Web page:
Family Meals Month: Get your kids cooking with these simple recipes – KSL.com

SALT LAKE CITY — With Family Meals Month upon us, we’re reminded of all the benefits of eating together as a family. But what about cooking together as a family? Getting your kids in the kitchen to assist with the cooking can help bring you closer together as a family, as well as teach important life lessons.

To help you know what tasks might be appropriate for your children, below are a few kitchen tasks listed by age. Your child may be more advanced or may need more help than what is listed below — and that’s OK. Messes may happen but memories will be made along the way, too.

After seeing what tasks kids of different ages can help with, I’ve gathered and included delicious and simple recipes that kids can help prepare to make mealtime a family event.

Tasks kids can help with:

Ages 2-4

Children as young as 2 or 3 can help with simple kitchen tasks. Kids this age require close adult supervision. Show them how to do it and help them with these tasks as needed:

  • Rinse and wash produce
  • Wipe down surfaces
  • Set the table
  • Use cookie cutters
  • Use a plastic knife to cut soft fruits or vegetables
  • Tear lettuce leaves or fresh herbs
  • Pour ingredients into a bowl
  • Stir together ingredients in a bowl
  • Use a rolling pin
  • Use a basting or pastry brush to “paint” oil or an egg wash on food
  • Decorate or put sprinkles on cookies or cupcakes
  • Assemble food onto a tray

Ages 5-6

By this age, children have developed more fine motor skills and usually want to do more kitchen tasks by themselves, but adult supervision is still required. Be sure to stay close by to help them with these increased responsibilities:

  • All of the age 2-4 tasks
  • Crack eggs
  • Use a vegetable peeler
  • Shuck corn
  • Measure ingredients
  • De-seed peppers
  • Use blunt scissors to cut herbs
  • Grate cheese
  • Scoop batter
  • Roll cookie dough into balls
  • Load the dishwasher

Ages 7-9

Kids this age can usually be trusted with more precise work, as their fine motor skills are developed and they are more mature. It’s still smart to be nearby to look after and remind them about basic food and kitchen safety in case they forget. Their abilities include:

  • All of the ages 2-4 and 5-6 tasks
  • Use a can opener
  • Use a pizza cutter
  • Beat eggs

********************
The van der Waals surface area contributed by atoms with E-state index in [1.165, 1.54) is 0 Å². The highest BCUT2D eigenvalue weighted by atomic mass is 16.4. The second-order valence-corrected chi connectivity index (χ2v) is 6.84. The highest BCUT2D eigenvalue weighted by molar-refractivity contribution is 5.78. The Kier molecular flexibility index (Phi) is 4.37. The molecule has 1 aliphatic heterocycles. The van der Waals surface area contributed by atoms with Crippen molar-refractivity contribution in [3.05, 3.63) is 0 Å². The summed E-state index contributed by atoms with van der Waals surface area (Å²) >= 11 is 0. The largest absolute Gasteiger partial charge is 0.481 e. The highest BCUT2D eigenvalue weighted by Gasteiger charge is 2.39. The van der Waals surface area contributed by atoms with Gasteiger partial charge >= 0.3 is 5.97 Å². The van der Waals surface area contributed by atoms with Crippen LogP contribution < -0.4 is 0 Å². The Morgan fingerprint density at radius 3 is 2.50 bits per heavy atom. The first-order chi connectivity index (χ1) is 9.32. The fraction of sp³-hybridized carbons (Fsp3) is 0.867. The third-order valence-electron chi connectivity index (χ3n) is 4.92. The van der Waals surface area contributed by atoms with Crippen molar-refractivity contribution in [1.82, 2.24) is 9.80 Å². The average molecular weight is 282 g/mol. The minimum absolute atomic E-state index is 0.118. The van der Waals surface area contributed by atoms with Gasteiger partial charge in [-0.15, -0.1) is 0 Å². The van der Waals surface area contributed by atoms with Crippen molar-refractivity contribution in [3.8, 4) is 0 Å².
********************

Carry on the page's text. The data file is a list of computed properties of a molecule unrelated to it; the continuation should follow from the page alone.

• Use a food thermometer
  • Juice citrus fruits
  • Pound chicken on a cutting board
  • Put away leftovers
  • Make a sandwich
  • Use a toaster

Ages 10-12+

By this age, kids can usually exhibit more independence in performing kitchen tasks. However, before giving your child freedom to cook and bake in the kitchen, first be sure they can perform kitchen tasks safely and follow basic kitchen rules such as turning pan handles inward on hot stoves, using a chef’s knife properly, or unplugging electric appliances.

Each child is different and may develop and mature at different levels than their peers. You know your child best and whether they are mature and experienced enough to have a little independence in the kitchen or not. However, it is still recommended that an adult be in the house in case of an emergency. These kids’ abillities include:

  • All of the ages 2-4, 5-6 and 7-9 tasks
  • Boil and cook pasta
  • Steam vegetables
  • Follow a simple recipe
  • Slice and chop vegetables
  • Bake and microwave foods

Now that you know some of the tasks kids can help with, here are 18 simple recipes you and your child can cook up in the kitchen together.

Snacks

About the Author: Brittany Poulson

Brittany Poulson is a Utah registered dietitian and certified diabetes educator. She shares her passion for health, food and nutrition on her blog, www.yourchoicenutrition.com, where she encourages you to live a healthy life in your unique way.


Editor’s Note: Anything in this article is for informational purposes only. The content is not intended, nor should it be interpreted, to be a substitute for professional medical advice, diagnosis, or treatment. Always seek the advice of your physician or other qualified health provider with any questions you may have regarding a medical condition; Any opinions, statements, services, offers, or other information or content expressed or made available are those of the respective author(s) or distributor(s) and not of KSL. KSL does not endorse nor is it responsible for the accuracy or reliability of any opinion, information, or statement made in this article. KSL expressly disclaims all liability in respect to actions taken or not taken based on the content of this article.

Photos

Brittany Poulson

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